Davis has gone from third-string to one of the best in the SEC, averaging 147 yards and two touchdowns in his last five games. He's the classic one-cut back, 220 pounds with the speed to get outside. And his best runs have come on zone plays out of the pistol formation or on sprint-draws. These runs allow him to read the defense and pick his hole, or cut against the grain if needed. The Tigers will have to hold their gaps and keep those runs strung out towards the sideline. Ryan Baker in particular has been guilty of getting caught up in the wash and losing his gap. And he's one guy who has the speed to prevent Davis from getting north-south on those outside zone plays.

Arkansas has allowed the most tackles-for-loss in the SEC, so Drake Nevis and friends should be able to make some plays. But their aggression will have to be controlled.

Safety Dance

Eric Reid, Karnell Hatcher, Jai Eugene and Craig Loston will be in the crosshairs this week, along with Ryan Baker and Steffoin Francois. They've been targeted in coverage all season long by tight ends and slot receivers, and now they draw one of the best receiving tight ends in SEC history in D.J. Williams.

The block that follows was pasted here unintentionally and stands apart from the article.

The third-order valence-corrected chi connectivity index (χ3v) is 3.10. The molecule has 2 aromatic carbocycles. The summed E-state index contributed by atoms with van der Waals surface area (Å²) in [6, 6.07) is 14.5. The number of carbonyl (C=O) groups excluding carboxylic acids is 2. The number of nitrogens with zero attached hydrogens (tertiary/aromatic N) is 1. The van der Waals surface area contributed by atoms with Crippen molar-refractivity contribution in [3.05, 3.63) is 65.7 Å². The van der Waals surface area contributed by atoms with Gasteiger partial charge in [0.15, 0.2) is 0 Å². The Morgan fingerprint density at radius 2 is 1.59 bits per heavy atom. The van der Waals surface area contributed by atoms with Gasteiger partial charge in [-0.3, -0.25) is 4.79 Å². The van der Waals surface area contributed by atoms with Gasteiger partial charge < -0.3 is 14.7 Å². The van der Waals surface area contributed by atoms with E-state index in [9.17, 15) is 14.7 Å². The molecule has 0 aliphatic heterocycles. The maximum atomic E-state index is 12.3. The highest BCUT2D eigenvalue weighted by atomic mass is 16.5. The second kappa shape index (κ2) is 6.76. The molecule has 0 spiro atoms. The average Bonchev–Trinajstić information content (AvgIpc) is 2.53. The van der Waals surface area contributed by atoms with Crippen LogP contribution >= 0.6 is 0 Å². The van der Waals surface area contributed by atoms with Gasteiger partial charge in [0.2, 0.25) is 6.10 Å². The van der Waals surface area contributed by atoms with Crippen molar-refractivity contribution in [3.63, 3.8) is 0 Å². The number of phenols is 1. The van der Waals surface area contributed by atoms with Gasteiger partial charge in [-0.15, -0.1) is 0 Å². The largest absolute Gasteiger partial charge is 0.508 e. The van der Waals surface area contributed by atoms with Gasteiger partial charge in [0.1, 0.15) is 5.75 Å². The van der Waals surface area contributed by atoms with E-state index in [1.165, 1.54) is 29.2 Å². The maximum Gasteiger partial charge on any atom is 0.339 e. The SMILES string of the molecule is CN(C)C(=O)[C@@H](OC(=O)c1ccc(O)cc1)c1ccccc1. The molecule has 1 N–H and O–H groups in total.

All of the safeties took their turns last week, especially in blitz situations, when they were asked to man-up on some of Ole Miss' inside receivers. Hatcher and Reid really struggled at times, getting caught inside on run support and biting on play-action fakes.

And if Williams wasn't enough for Francois and Baker to worry about, Bobby Petrino loves to use his running backs in the passing game on screens, and attack down the field on wheel routes. They need to stay on their keys and avoid biting on double-moves and play fakes. Realistically, given the way things have gone this year, they'll get exploited a few times. The Tiger pass rush will have to try and help them out.